Where I Get to be Me

Today was a great day. Today I enjoyed myself. Today I got to be me in so many different ways. One story I’d like to share what happened today, happened by chance. As I was down near the hospital helping decorate for our Children’s Center and Missionary Kids Christmas presentation and the Loma de Luz employee Christmas dinner, I was asked to help with a patient who needed her vision checked. I was told this lady had a tumor behind her eye that the MRI clearly showed was putting pressure on both her brain and her optic nerve. The patient claimed that she could see out of the affected eye but was unable to open it. The muscles of the eye lid had been severed years ago during another type of eye operation in Tegucigalpa. I simply needed to confirm that she indeed could see out of this eye before the surgeon committed to removing the tumor which would mean removing the eye as well.

As I arrived to the eye clinic I was given the patient’s history and her name. Her name blew me away….Maria Sanchez. She shared my mama’s name. Of course, I immediately told her that my mama’s name was Maria Sanchez and I started getting choked up. I listened to Maria for a while, holding her hand, rubbing her hair, while she told me her story. You see, here we are able to show Christ’s love in so many ways with patients. If you know me, you know that I am very ‘carinosa’ and that my love language is touch. Maria’s daughters were there with her, listening and helping her fill in any details. Suddenly I realized that I had not introduced myself. That is taboo and always the first thing I do with my patients; “Buenos Dias, mucho gusto, me llamo Marina.” I apologized and introduced myself, “Lo siento, me llamo Marina.” Immediately Maria’s daughters smiled up at me and told me with surprised faces, “Marina is her sister’s name!” I replied, “No me digas!” (“Nu huh!” in English) I told them we are practically family and gave Maria a big hug to which she gladly returned.

It is always hard to tell a patient that they will never see again, it breaks my heart. I have shared tears more than a few times with patients and their families over such news. The wonderful freedom that we have at Hospital Loma de Luz to share Christ, to encourage through the Spirit, and hold hands and pray beautifully lessens the blow of such news. Maria indeed could see light and shadows out of the affected eye, but more importantly, other than a seemingly normal cataract, her right eye is healthy. A biopsy was taken to determine if the tumor is malignant or benign, but either way it seems best to remove the painful tumor, which requires removing the eye as well. I prayed with the family and asked for wisdom and peace in their decision. I feel so privileged to “love on” patients and their families in such a way that I hope, with all my heart, they are shown the love Christ. (Written on 11/12/2018)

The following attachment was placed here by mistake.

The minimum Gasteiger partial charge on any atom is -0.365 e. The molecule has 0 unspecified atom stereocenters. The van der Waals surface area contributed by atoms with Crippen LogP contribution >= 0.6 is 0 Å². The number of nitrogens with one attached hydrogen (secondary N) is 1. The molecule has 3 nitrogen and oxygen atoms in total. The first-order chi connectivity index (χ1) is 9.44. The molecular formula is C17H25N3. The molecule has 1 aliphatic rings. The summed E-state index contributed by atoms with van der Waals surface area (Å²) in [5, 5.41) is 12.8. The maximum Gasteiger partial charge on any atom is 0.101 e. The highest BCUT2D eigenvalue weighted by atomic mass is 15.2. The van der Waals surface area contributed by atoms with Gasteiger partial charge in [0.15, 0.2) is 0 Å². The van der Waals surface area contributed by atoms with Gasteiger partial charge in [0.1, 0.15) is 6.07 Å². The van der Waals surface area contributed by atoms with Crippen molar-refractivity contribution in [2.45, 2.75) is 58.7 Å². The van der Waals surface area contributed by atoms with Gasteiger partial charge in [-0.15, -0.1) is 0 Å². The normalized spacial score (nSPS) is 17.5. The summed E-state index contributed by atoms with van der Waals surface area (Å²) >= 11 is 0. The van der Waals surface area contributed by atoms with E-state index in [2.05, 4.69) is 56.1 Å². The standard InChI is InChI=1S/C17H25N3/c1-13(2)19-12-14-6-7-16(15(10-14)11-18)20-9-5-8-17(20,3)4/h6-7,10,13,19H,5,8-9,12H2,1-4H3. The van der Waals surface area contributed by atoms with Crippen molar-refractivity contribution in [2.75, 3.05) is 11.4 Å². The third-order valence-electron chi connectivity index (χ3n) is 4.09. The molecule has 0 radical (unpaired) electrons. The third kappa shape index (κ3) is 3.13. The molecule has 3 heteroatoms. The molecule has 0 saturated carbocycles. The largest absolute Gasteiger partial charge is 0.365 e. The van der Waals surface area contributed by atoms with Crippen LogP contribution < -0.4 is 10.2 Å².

The precious lady above is not Maria, but Doña Hilda. Doña Hilda also had a tumor which required the removal of her eye. I so enjoyed ‘loving on’ Hilda as well. Here I am giving her a pair of sunglasses and telling her how “Guapa y con estilo” (beautiful and stylish) she looked in them. You can see both Ben, who was translating for Dr. Rick and Jill Reichert, and I smiling greatly. Doña Hilda so enjoyed being told that she was beautiful. Just a few months later Hilda was an in patient at the hospital for another surgery which allowed me to give her and her family more love, hugs, encouragement and prayer. I gotta be me!